For Medium writers, More from Medium is an incentive to publish frequently and to publish multiple pieces in the same publication. If you publish a lot of stories, Medium will promote your other stories to readers when they finish reading one of your stories. And if you publish multiple stories in the same publication, Medium appears to even more aggressively push other stories you’ve written in that publication.
This creates a hugely beneficial network of stories — assuming you create a lot of content. Suppose a reader finds your story randomly. They finish reading it, and Medium shows them another story you’ve written. They read it. Now they see another one, this time from the same publication. They read it. And now they see another story you wrote but on a totally different topic. They read it too.
With changes to More from Medium, readers can easily end up in a beneficial “rabbit hole” of your work. If they’re enjoying themselves, they could easily read five of your articles in a row. They’re also likely to follow you if they read that many of your stories in a row — growing your organic following and thus your future reach.
Beyond Medium itself, there are tons of ways to promote your stories. These likely won’t have changed with the new Medium. But new changes — like updated profiles — will make social sharing easier.
With newly-restyled profiles, readers are more likely to come to your profile to see more of your work. Make sure to include your Twitter URL there or to include a link to your social feeds in your bio. That makes it more likely that readers will engage with you both on Medium and off-platform.
Many external websites (like Flipboard and Google News) automatically review — and often link to — stories published in selected Medium publications. If you write for The Startup, for example, it’s likely that you’ll see some of your articles land on the Tech areas of Flipboard or Slashdot. I’ve gotten tens of thousands of views from these external platforms.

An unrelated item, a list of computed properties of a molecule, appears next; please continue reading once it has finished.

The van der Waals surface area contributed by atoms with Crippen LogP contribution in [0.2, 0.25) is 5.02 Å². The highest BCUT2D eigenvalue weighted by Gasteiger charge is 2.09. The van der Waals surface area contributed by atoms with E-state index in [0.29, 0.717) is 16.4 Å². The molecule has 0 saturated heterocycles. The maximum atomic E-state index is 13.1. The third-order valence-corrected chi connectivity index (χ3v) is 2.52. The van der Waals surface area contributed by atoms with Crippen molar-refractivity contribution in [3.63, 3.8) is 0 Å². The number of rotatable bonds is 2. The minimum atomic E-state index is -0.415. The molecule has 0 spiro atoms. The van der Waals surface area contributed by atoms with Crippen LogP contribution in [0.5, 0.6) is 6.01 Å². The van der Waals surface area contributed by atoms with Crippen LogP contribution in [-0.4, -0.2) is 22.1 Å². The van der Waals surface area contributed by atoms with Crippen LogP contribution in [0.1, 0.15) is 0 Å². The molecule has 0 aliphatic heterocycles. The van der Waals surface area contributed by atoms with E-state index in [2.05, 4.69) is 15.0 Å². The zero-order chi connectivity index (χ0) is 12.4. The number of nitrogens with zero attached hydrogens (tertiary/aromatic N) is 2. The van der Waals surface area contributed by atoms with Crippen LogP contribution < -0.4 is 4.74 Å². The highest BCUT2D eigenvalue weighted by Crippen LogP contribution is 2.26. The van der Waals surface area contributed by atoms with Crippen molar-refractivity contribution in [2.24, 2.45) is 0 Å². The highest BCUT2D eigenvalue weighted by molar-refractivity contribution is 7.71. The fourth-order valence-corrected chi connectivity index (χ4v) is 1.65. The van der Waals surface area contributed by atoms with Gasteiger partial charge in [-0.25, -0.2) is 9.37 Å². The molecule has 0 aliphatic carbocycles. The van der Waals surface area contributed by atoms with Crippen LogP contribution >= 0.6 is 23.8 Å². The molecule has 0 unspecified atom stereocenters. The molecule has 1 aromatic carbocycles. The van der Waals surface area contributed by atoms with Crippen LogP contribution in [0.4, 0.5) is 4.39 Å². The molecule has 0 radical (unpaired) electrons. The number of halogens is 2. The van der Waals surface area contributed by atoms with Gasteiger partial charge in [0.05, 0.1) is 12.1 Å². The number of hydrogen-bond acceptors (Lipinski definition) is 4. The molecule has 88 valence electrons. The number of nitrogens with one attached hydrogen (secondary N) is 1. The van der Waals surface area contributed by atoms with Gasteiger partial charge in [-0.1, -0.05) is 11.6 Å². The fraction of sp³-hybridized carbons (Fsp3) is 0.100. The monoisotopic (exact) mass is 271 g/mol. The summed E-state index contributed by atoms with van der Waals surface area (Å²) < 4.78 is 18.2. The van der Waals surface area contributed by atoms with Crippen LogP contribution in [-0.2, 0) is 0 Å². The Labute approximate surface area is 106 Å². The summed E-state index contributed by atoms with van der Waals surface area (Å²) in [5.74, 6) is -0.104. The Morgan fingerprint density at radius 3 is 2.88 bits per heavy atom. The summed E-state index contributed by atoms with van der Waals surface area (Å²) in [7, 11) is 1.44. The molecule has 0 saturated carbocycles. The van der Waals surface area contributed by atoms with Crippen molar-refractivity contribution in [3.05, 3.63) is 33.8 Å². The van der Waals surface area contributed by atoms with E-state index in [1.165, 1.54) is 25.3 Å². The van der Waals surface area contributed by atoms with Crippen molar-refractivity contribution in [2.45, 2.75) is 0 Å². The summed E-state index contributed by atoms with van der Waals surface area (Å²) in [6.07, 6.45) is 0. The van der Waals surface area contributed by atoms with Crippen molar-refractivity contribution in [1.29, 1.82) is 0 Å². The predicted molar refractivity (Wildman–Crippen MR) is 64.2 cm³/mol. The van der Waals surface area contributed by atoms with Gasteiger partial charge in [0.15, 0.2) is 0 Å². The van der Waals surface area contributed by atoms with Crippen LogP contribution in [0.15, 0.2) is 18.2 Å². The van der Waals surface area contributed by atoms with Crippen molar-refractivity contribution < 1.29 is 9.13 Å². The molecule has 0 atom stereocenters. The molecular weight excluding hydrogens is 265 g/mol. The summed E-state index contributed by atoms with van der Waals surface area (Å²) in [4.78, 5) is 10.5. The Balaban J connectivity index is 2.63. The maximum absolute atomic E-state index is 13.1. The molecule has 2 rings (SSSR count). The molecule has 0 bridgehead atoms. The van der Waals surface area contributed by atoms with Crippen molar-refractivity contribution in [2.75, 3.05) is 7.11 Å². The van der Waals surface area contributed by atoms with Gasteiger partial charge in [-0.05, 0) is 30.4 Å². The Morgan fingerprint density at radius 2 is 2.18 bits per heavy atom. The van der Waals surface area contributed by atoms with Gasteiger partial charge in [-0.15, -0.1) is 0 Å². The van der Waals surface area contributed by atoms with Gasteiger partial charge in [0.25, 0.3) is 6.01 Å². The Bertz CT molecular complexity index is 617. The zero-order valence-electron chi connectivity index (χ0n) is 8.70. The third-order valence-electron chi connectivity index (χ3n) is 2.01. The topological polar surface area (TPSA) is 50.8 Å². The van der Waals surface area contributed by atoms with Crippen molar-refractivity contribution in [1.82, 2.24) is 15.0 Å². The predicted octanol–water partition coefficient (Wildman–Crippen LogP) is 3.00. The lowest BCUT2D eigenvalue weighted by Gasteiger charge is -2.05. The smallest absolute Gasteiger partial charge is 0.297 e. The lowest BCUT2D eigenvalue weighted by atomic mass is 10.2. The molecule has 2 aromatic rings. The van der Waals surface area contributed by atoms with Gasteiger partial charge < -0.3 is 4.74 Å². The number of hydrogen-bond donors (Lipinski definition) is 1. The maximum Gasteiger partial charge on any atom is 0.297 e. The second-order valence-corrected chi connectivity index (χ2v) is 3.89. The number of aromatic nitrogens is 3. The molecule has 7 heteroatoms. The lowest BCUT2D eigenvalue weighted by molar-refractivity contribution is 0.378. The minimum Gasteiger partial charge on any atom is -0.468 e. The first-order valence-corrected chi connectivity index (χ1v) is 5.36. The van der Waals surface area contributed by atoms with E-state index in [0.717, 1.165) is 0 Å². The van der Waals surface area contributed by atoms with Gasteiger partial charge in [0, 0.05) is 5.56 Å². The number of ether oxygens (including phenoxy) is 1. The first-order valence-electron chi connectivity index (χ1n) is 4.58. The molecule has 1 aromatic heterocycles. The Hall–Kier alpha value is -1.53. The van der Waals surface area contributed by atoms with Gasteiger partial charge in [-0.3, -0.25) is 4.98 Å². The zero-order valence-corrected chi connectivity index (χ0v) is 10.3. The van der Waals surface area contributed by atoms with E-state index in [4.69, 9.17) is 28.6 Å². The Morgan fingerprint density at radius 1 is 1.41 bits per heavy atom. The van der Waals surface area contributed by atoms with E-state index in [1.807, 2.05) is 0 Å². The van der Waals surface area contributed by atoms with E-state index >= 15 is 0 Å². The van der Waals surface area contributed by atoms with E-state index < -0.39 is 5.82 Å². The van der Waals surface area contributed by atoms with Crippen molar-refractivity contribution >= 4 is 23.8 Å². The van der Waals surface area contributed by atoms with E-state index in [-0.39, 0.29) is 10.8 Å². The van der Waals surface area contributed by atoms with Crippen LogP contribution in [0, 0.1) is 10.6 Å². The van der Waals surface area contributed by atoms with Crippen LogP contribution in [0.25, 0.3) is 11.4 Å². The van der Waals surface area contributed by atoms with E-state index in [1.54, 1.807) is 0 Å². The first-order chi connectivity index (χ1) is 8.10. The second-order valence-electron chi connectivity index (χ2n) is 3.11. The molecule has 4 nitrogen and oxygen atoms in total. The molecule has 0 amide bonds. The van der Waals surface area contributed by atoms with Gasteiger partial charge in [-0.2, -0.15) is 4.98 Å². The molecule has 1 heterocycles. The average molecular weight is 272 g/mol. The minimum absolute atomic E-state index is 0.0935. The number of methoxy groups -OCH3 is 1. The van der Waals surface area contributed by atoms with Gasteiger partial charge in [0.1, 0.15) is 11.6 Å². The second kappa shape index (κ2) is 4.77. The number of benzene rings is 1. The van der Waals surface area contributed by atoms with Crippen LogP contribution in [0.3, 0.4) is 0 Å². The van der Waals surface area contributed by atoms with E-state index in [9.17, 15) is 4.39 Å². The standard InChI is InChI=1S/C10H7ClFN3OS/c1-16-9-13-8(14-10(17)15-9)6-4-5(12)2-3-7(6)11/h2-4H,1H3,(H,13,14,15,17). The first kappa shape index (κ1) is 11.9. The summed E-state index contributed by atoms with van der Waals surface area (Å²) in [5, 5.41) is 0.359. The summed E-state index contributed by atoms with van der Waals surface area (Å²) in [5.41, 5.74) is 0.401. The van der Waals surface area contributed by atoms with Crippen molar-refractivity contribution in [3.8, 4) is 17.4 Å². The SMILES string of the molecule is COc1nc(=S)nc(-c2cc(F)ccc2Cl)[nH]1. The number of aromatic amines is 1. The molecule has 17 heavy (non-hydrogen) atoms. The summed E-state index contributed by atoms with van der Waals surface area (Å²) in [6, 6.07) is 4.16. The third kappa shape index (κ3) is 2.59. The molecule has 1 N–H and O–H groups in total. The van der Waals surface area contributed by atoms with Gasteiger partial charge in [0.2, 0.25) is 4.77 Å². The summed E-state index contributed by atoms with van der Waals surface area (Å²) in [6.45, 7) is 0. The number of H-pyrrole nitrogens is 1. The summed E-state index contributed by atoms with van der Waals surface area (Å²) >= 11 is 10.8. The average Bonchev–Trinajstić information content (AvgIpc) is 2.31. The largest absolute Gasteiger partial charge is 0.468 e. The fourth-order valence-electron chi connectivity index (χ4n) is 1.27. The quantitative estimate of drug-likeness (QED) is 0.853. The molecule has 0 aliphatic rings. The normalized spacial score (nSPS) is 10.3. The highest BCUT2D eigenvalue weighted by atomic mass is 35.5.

These external websites will likely continue to pick up content from Medium. But with the move to a more relational Medium, it’s possible that external websites will start to grab content from specific, prominent Medium writers, not just prominent publications.
Again, keep your profile updated. It’s likely that external websites will start to review it more now that it’s a more cohesive place to find content created by specific individuals.
Medium articles can get a lot of search traffic from search engines like Google. This traffic usually builds over time and doesn’t really start to take off until an article has been online for six months or more.
Search traffic — because it doesn’t come from Medium members — is less likely to earn you money. But if your main goal for writing on Medium is sharing knowledge and building an overall audience, then it’s a great way for your content to get discovered.
With the new platform changes, Medium’s team has emphasized easing the process of making design changes, tweaking things across the platform, etc. This means it will likely be easier for Medium’s designers to make little tweaks that improve SEO and get Medium’s stories indexed in search engines more frequently.
Most of this work is probably invisible to writers. But it’s likely to result in better search placement— and more search traffic for your stories — over time.
Any major changes to a trusted platform can be scary. But overall, Medium’s changes appear to provide many new opportunities for your content to find an audience. They also remove bottlenecks to Medium’s further growth (like lessening the reliance on a manual curation process). This means the platform is likely to continue expanding — great news for people who already have content here.
To make sure your work is compatible with the new platform and gets promoted broadly, your main focus — as always — should be on creating quality content that serves your audience well. This kind of content tends to bubble up and get noticed no matter the configuration of a platform.
But you should also be taking practical steps, like focusing more on growing/engaging with your following, seeking out new publications for your work (or building one of your own), updating your profile to take advantage of new profile design changes, promoting yourself both on and off-platform, and publishing frequently to create a network of content that readers can discover and travel within.
Medium’s changes may seem strange and new in the short term. But over time, they’ll provide even more ways that your best work can get discovered.